So I began seeking out every opportunity to include parents that I could think of from weekly email newsletters to phone reminder apps, classroom volunteers, parent/teacher conferences, and donations of time and supplies. I contacted parents about challenges and successes, about what we were already doing in the classroom, and what they would like to see us doing in the classroom. I made a schedule, ensuring that each month I talked to every child’s parents at least once, whether by phone, email, text, or in person. During classroom celebrations, I encouraged parents to join us, not just to drop off supplies, but to celebrate student achievements. Slowly, I added parent involvement to my list of classroom expectations and personal expectations for myself, making it a part of my classroom culture and professional conduct.

No longer afraid, I began to embrace what Rick Hess, author of The Cage-Busting Teacher, refers to as moral authority. Moral authority describes the leadership that comes when a teacher has the best interest of her students at heart, and when she works clearly and consistently with shareholders to professionally meet the needs of all involved.

For years I had been doing this, but it wasn’t until I sought to more actively involve parents that I recognized that I, too, had something worth saying regarding their student, that I knew their student in a way that they likely never would, and there was value in sharing that knowledge, even if the parent disagreed. I knew that I would still face parents who might have dissenting views, but I also trusted that building a relationship with those parents, and inviting parents to have a relationship with myself and my classroom, would encourage more productive conversations. I trusted that by embracing my moral authority I would be able to better engage all shareholders, and thus increase student success in my classroom.

The results were more far-reaching than I anticipated. I no longer felt tongue-tied when a parent vocally expressed their concerns, but instead, I found the words to respond professionally and productively far more easily. Rather than feeling attacked, I recognized the frustration that comes from limited experience — yes, they have known their child for 10 years, but their experience with 10 year olds is limited. Is their child experiencing typical challenges, or is this something they should be more concerned about? The sentence, “Well, we are seeing the same things at home and at school,” became a reassuring refrain of mine, reminding parents that they aren’t alone in their concerns, and that together, with their student, we can begin to address these challenges.

I realized that my role was not simply to acknowledge and address parental concerns, but rather to give it context in the greater scholastic picture, rephrasing their concerns based on information that only I had as their teacher. It was with this mindset change, with this acceptance of my moral authority, that I fully embraced my role as a teacher leader.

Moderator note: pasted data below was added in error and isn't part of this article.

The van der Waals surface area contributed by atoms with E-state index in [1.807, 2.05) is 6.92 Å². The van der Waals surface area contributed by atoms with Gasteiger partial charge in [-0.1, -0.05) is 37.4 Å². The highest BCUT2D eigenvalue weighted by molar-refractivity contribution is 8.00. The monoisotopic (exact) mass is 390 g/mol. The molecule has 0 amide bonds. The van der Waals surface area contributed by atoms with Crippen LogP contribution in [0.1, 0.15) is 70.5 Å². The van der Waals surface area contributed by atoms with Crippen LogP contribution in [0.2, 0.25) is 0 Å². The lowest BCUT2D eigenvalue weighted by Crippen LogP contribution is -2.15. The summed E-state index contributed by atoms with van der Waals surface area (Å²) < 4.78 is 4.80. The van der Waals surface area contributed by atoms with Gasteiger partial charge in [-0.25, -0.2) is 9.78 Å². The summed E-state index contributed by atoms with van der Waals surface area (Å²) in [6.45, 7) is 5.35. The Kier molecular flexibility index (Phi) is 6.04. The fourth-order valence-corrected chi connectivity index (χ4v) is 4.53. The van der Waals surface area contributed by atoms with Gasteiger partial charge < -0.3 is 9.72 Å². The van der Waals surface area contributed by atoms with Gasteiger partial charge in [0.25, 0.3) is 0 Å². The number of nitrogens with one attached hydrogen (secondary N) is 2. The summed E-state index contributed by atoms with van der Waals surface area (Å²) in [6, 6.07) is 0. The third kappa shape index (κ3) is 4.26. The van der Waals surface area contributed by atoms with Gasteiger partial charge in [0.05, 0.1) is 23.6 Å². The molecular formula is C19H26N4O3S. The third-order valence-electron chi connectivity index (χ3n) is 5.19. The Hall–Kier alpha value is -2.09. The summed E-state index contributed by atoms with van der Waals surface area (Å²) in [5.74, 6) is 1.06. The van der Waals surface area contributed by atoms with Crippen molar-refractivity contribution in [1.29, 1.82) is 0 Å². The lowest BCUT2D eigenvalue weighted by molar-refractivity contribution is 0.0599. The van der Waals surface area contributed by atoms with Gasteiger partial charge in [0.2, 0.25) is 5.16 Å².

As the year evolved, I no longer felt as though I was playing the part of a teacher leader. I felt more confident in asserting my opinions but also more comfortable in asking for help. We need to find ways to encourage teacher leadership and strengthen shareholder relationships. Too many teachers share the same underlying fear of parents that I’ve described, and too few teachers seek to do something about it. Teacher prep training does little to prepare you for the myriad of challenges involved in parent communication, and without that training and support, many teachers choose to shy away from active parent engagement. Yet, by really seeking to make parents active participants in your classroom, to share curricular resources and take part in student assignments, to have a voice in their child’s education, we increase our moral authority and strengthen our leadership potential.

Meeting the minimal expectation of parent communication is not enough; instead, we must invite parents into our classrooms, into our curriculum, and into their students’ academic lives. The results — an increase in teacher leadership, an acceptance of our moral authority, and a strengthening of shareholder trust — are definitely worth the risk.

At 22, some small part of me thought that that CEO parent was right. What did I know? But 11 years later, I know that the question he was really asking wasn’t, “What did I know?” but, “Why should he listen?” Looking back, I wish I hadn’t been so afraid. I wish I had known that what I truly wanted to say was, “I know that you love your son, and I know that sending him to my classroom every day is an act of trust. I know that I have to work hard to earn his and your trust, and I thank you for giving me your time and a chance to earn your trust. I hope you’ll give me a chance to share what Johnny and I have been able to accomplish so far together, but first, what can I do to support you?”

Looking back, we were both scared. He of what I would say, and I about how he would react. But Johnny needs us to overcome that fear so that he may be as successful as possible. Besides, who else is going to tell them that Rover’s favorite author is Shel Silverstein?

Jennifer Rosser
Jennifer has taught for eleven years, the past eight at Pine Valley Elementary School in New Hanover County. A National Board Certified teacher and a graduate of Boston University, Jennifer has degrees in elementary and mild/moderate special education. She holds a Masters of Education in Curriculum, Instruction, and Supervision, as well as her Middle School Mathematics and Academically and Intellectually Gifted licensure.